Is there enough high-quality beef? The market doesn’t seem to think so.
A bi-annual survey of the four largest packers showed a dramatic increase in market rewards for the Certified Angus Beef ® (CAB®) brand. Annual grid, formula and contract premiums paid on CAB carcasses in 2021 totaled $182 million, up from the 2019 record of $92 million. That’s $3.4 million a week going to producers hitting the CAB target.
Recent years of once-in-a-lifetime events spurred a higher volume of certified carcasses and increased boxed beef prices that helped drive CAB premiums to nearly double those paid in 2019. That signals very strong demand, says Paul Dykstra, CAB director of supply management and analysis.
“When the supply of finished cattle was overabundant and packers were able to be selective, they pursued the kind of carcasses that were most profitable and met their customers’ demand,” Dykstra says.
Cattlemen who raise black Angus-influenced cattle that meet the brand’s specifications have the chance to earn more than ever before.
“In terms of dollars per hundredweight, the highest premiums for those CAB carcasses were 80% higher in 2021 versus 2019,” Dykstra says.
The top reason cattle don’t qualify for the brand has always been inadequate marbling. Individually, carcass quality needs to surpass the national quality average for premium access, because those averages inch higher each year.
“It’s not good enough just to say, ‘We reach 100% Choice in our Angus calf crop,’ even though that’s over the national average,” Dykstra says. “The real gems are cattle that can hit at least 50% to 60% CAB with 20% Prime or better to get into the best premiums.”
Such goals are a far cry from the 1990s when dismal beef demand dealt a staggering blow to an industry generating poor quality grades in fed cattle.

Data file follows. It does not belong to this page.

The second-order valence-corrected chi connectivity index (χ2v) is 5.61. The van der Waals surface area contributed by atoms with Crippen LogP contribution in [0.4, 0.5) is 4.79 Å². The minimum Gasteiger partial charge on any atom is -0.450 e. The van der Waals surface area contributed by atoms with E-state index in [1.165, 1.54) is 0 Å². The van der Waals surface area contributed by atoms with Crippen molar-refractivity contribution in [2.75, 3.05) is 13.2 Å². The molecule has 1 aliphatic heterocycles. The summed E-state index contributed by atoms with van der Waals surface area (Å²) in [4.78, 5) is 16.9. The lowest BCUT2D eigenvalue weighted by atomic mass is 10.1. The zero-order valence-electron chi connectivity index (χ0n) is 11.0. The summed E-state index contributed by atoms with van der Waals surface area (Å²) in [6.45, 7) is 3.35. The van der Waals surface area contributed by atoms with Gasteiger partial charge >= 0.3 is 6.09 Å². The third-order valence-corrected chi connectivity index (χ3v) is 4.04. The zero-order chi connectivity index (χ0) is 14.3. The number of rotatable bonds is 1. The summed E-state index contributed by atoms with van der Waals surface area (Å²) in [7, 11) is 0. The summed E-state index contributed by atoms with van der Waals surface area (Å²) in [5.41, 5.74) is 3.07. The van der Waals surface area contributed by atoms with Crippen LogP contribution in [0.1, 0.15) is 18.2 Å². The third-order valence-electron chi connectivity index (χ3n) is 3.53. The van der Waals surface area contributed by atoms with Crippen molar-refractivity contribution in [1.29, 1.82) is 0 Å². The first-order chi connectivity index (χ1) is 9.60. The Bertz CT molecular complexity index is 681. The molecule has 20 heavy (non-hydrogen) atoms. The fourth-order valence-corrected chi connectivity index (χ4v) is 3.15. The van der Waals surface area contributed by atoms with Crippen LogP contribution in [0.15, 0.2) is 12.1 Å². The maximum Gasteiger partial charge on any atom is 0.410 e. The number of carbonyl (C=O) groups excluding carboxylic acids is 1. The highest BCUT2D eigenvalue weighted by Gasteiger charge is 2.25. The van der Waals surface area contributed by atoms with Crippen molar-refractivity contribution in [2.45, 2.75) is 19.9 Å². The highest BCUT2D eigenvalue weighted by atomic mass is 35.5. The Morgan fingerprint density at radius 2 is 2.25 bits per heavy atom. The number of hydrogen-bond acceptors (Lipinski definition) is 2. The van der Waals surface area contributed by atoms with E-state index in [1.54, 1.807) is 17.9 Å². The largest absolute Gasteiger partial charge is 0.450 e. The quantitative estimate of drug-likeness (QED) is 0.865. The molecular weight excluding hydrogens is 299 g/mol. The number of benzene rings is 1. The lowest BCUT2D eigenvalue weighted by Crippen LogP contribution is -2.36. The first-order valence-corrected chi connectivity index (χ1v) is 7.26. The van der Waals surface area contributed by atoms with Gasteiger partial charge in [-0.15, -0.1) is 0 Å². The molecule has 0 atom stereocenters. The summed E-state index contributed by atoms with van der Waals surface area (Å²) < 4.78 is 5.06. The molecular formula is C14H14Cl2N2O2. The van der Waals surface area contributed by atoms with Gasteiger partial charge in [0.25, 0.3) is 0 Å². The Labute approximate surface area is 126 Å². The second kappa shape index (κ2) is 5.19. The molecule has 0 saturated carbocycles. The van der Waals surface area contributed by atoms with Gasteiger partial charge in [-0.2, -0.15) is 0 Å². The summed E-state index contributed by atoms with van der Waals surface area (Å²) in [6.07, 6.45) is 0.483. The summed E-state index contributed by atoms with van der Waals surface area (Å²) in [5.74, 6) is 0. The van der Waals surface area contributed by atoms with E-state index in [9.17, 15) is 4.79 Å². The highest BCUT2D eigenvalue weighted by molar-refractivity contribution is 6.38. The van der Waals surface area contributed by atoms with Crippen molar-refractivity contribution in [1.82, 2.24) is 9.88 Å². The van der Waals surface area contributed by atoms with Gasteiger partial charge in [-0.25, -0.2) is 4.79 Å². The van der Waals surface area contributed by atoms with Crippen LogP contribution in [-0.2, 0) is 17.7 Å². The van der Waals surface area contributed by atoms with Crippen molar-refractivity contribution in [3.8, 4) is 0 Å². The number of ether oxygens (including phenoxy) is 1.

“We had a lot of people walk away from our product in the ’80s and ’90s and quality was a big reason. Our product wasn’t very consistent,” CattleFax CEO Randy Blach notes.
The highly marbled, branded product available today is the aggregate result of countless producers meeting consumer expectations for taste, thus pushing demand the highest in 33 years, Blach says.
It’s also a testament to CAB’s pull-through demand model and the work people do every day to sell the brand to more than 19,000 licensed partners in 54 countries around the world.
The movement to satisfy beef eaters didn’t happen overnight. It took nearly a decade from CAB’s start in 1978 until the first carcasses were rewarded financially for meeting the brand’s quality specifications. Since 1998, CAB has generated more than a cumulative $1.1 billion in premiums paid back to cattlemen.
“One of the blessings that we have as Angus breeders is through CAB and its marketing team,” says Jonathan Perry, Deer Valley Farm general manager and CAB board chairman. “We have a built-in conduit to the consumer that gives us direction and gives us information that we wouldn’t have access to otherwise as seedstock producers.”
That shows in the CAB-to-Choice price spread, expressing the value CAB adds to an entire carcass. During the last two years, the top-end range for grid and formula premiums trended along the same line as the cutout (boxed beef) prices, Dykstra says. The CAB-to-Choice cutout spread averaged $17.76 per hundredweight in 2021, up from $10.39 in 2019.
Growing value and volume create a larger pool for cattlemen to dip into CAB grid premiums, the top end of those averaging $92 per head last year, Dykstra says.
Tremendous progress in the quality arena doesn’t mean cattlemen can lose sight of its importance.
“The need for quality genetics is as great as it’s ever been,” Perry says. “As the industry gets better as a whole, it’s harder and harder for us to make improvements without really concentrated efforts.”
The opportunity for added revenue remains great, reassuring to those raising premium beef. But it doesn’t hide how the past few years have presented a fair share of challenges.
“It’s just this, plain and simple,” Blach says. “We’ve had more cattle than we’ve had hooks.”
Looking at current market dynamics, supply and harvest capacity are balancing out again.
“We’ve already got demand in our system and we’ll see that expressed in higher cattle prices,” he says.
That points to market leverage and opportunity.
“There’s a major lesson to be learned here,” Blach says. “When we have clear signals, producers respond.”
Those signals seem to drive the market from gate to plate. With consumers willing to pay more for a great-tasting branded steak, packers are more willing to reward those who supply it.